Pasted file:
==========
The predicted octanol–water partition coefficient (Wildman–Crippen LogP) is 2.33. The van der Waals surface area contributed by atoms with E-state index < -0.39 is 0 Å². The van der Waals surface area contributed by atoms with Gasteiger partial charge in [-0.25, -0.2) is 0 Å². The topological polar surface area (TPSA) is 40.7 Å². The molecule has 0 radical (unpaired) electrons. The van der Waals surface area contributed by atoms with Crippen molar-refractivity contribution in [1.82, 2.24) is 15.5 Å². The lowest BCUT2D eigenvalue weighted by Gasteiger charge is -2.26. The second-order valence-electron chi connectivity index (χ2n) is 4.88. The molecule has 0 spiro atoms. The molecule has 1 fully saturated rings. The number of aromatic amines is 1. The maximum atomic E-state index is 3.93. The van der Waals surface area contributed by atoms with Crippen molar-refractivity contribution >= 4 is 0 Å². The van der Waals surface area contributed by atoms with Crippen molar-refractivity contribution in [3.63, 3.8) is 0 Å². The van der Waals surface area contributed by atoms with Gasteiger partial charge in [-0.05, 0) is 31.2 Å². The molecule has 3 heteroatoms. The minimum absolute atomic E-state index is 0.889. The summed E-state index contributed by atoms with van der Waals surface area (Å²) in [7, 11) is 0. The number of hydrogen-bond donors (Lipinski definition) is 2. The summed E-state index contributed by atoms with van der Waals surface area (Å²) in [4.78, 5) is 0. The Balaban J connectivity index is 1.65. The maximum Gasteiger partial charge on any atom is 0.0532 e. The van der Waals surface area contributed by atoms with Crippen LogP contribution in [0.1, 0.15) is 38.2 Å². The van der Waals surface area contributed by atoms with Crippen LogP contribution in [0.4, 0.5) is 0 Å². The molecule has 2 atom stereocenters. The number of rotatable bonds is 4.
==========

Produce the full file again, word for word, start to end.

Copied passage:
The predicted octanol–water partition coefficient (Wildman–Crippen LogP) is 2.33. The van der Waals surface area contributed by atoms with E-state index < -0.39 is 0 Å². The van der Waals surface area contributed by atoms with Gasteiger partial charge in [-0.25, -0.2) is 0 Å². The topological polar surface area (TPSA) is 40.7 Å². The molecule has 0 radical (unpaired) electrons. The van der Waals surface area contributed by atoms with Crippen molar-refractivity contribution in [1.82, 2.24) is 15.5 Å². The lowest BCUT2D eigenvalue weighted by Gasteiger charge is -2.26. The second-order valence-electron chi connectivity index (χ2n) is 4.88. The molecule has 0 spiro atoms. The molecule has 1 fully saturated rings. The number of aromatic amines is 1. The maximum atomic E-state index is 3.93. The van der Waals surface area contributed by atoms with Crippen molar-refractivity contribution >= 4 is 0 Å². The van der Waals surface area contributed by atoms with Crippen molar-refractivity contribution in [3.63, 3.8) is 0 Å². The van der Waals surface area contributed by atoms with Gasteiger partial charge in [-0.05, 0) is 31.2 Å². The molecule has 3 heteroatoms. The minimum absolute atomic E-state index is 0.889. The summed E-state index contributed by atoms with van der Waals surface area (Å²) in [7, 11) is 0. The number of hydrogen-bond donors (Lipinski definition) is 2. The summed E-state index contributed by atoms with van der Waals surface area (Å²) in [4.78, 5) is 0. The Balaban J connectivity index is 1.65. The maximum Gasteiger partial charge on any atom is 0.0532 e. The van der Waals surface area contributed by atoms with Crippen LogP contribution in [0.1, 0.15) is 38.2 Å². The van der Waals surface area contributed by atoms with Crippen LogP contribution in [0.4, 0.5) is 0 Å². The molecule has 2 atom stereocenters. The number of rotatable bonds is 4.